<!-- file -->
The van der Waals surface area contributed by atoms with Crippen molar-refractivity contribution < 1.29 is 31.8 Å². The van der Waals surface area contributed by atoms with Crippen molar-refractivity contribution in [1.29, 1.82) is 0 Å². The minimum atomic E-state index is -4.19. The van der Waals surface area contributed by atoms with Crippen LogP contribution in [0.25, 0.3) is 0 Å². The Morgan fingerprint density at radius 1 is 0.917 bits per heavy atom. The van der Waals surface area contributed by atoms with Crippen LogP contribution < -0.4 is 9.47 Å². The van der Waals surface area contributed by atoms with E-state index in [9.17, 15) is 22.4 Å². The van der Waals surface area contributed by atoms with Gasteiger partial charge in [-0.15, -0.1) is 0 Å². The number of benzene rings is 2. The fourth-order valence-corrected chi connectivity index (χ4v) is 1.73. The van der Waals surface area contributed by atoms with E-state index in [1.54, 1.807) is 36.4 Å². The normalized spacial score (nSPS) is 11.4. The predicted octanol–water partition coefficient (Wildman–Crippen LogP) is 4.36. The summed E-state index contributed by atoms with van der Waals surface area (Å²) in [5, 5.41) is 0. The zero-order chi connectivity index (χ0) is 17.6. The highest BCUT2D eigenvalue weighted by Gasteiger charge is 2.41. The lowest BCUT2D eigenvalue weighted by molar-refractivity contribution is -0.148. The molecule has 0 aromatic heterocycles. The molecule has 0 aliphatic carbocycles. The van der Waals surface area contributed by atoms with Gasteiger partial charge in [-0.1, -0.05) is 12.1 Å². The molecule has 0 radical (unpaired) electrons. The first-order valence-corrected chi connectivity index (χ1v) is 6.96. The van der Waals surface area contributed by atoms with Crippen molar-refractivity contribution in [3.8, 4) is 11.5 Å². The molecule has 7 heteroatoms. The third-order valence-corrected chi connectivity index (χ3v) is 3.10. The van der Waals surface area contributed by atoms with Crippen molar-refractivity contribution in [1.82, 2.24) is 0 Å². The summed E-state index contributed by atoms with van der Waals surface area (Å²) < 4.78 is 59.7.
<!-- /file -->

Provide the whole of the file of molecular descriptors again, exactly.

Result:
The van der Waals surface area contributed by atoms with Crippen molar-refractivity contribution < 1.29 is 31.8 Å². The van der Waals surface area contributed by atoms with Crippen molar-refractivity contribution in [1.29, 1.82) is 0 Å². The minimum atomic E-state index is -4.19. The van der Waals surface area contributed by atoms with Crippen LogP contribution in [0.25, 0.3) is 0 Å². The Morgan fingerprint density at radius 1 is 0.917 bits per heavy atom. The van der Waals surface area contributed by atoms with Crippen LogP contribution < -0.4 is 9.47 Å². The van der Waals surface area contributed by atoms with E-state index in [9.17, 15) is 22.4 Å². The van der Waals surface area contributed by atoms with Gasteiger partial charge in [-0.15, -0.1) is 0 Å². The number of benzene rings is 2. The fourth-order valence-corrected chi connectivity index (χ4v) is 1.73. The van der Waals surface area contributed by atoms with E-state index in [1.54, 1.807) is 36.4 Å². The normalized spacial score (nSPS) is 11.4. The predicted octanol–water partition coefficient (Wildman–Crippen LogP) is 4.36. The summed E-state index contributed by atoms with van der Waals surface area (Å²) in [5, 5.41) is 0. The zero-order chi connectivity index (χ0) is 17.6. The highest BCUT2D eigenvalue weighted by Gasteiger charge is 2.41. The lowest BCUT2D eigenvalue weighted by molar-refractivity contribution is -0.148. The molecule has 0 aromatic heterocycles. The molecule has 0 aliphatic carbocycles. The van der Waals surface area contributed by atoms with Gasteiger partial charge in [-0.1, -0.05) is 12.1 Å². The molecule has 0 radical (unpaired) electrons. The first-order valence-corrected chi connectivity index (χ1v) is 6.96. The van der Waals surface area contributed by atoms with Crippen molar-refractivity contribution in [3.8, 4) is 11.5 Å². The molecule has 7 heteroatoms. The third-order valence-corrected chi connectivity index (χ3v) is 3.10. The van der Waals surface area contributed by atoms with Crippen molar-refractivity contribution in [1.82, 2.24) is 0 Å². The summed E-state index contributed by atoms with van der Waals surface area (Å²) < 4.78 is 59.7.